Voltage-Gated Calcium Channels and Tenocyte Response to Oxidative Stress
Metadata[+] Show full item record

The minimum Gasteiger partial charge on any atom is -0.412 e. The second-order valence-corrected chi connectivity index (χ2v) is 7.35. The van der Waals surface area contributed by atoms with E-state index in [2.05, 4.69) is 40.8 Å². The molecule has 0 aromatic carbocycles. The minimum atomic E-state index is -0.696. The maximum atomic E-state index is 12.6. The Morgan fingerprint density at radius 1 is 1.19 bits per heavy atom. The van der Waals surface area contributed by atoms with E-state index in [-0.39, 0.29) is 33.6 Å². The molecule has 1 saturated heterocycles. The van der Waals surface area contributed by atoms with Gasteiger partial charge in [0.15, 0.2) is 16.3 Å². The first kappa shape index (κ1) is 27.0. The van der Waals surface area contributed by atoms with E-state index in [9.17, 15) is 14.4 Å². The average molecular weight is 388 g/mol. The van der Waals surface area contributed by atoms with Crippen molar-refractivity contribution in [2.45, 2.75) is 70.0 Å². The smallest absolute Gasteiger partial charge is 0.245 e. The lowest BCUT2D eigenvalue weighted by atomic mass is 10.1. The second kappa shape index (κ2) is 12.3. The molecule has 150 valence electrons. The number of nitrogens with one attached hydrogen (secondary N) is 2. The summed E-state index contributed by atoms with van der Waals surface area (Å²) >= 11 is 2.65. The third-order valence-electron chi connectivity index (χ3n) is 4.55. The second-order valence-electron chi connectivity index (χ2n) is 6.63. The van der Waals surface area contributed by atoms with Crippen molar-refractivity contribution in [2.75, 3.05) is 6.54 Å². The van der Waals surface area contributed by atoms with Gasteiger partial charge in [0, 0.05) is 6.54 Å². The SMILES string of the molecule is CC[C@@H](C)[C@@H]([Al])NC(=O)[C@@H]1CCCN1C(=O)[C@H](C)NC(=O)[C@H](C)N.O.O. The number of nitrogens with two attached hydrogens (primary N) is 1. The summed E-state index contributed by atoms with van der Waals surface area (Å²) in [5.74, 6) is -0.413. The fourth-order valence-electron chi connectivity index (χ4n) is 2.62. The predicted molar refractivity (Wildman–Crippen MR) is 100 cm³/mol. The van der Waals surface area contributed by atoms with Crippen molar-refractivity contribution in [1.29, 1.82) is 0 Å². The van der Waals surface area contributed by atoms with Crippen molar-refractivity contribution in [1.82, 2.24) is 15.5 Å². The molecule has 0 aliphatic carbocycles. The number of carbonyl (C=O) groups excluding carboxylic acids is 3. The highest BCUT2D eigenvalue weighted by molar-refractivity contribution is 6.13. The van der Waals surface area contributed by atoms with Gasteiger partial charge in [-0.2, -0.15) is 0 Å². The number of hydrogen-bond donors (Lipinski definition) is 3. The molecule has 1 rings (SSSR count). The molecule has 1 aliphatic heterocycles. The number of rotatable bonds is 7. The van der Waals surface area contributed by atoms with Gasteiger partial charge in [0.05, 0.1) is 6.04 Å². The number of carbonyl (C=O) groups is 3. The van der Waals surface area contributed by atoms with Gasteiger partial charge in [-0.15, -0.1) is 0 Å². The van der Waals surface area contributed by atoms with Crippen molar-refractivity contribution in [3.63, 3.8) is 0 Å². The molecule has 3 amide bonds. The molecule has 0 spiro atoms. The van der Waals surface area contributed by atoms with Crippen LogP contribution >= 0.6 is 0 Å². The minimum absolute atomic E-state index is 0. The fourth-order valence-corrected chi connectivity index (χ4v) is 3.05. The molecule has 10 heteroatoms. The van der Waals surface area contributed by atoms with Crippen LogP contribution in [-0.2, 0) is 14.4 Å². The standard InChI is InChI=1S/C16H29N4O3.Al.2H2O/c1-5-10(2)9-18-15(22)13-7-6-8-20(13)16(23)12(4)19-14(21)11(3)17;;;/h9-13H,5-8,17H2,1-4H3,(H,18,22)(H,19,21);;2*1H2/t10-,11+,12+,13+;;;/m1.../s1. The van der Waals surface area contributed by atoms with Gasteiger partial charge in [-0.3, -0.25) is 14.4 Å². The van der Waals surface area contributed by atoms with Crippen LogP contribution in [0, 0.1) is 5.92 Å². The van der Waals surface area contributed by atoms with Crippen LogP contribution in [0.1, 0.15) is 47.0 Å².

Voltage-gated channels are important for excitable cells, such as neurons or muscle cells. Surprisingly, they have been described, at the gene expression and protein levels, in nonexcitable cells such as bone, kidney, and tendons. Their function is largely unknown, but the Abreu lab has found significant gene expression for these channels, specifically dihydropyridine receptor, in the tenocytes of aged mice compared to young animals. This suggests that dihydropyridine receptor (DHPR) are not only expressed in tenocytes, but expression decreases with age. To investigate the role of DHPR in tenocyte function, cells are exposed to oxidative stress by hydrogen peroxide to examine effects of an inhibitor and agonist of the channel. Cell samples were cultured in Nifedipine (calcium channel inhibitor) or Bay K 8644 (calcium channel agonist), then exposed to hydrogen peroxide at varying doses. Oxidation in each group induced either apoptosis or necrosis. When necrosis is induced, results suggested that increased DHPR sensitivity provides a protective effect to cells. When apoptosis is induced, these data suggest that DHPR doesn’t play a major role in helping tenocytes respond.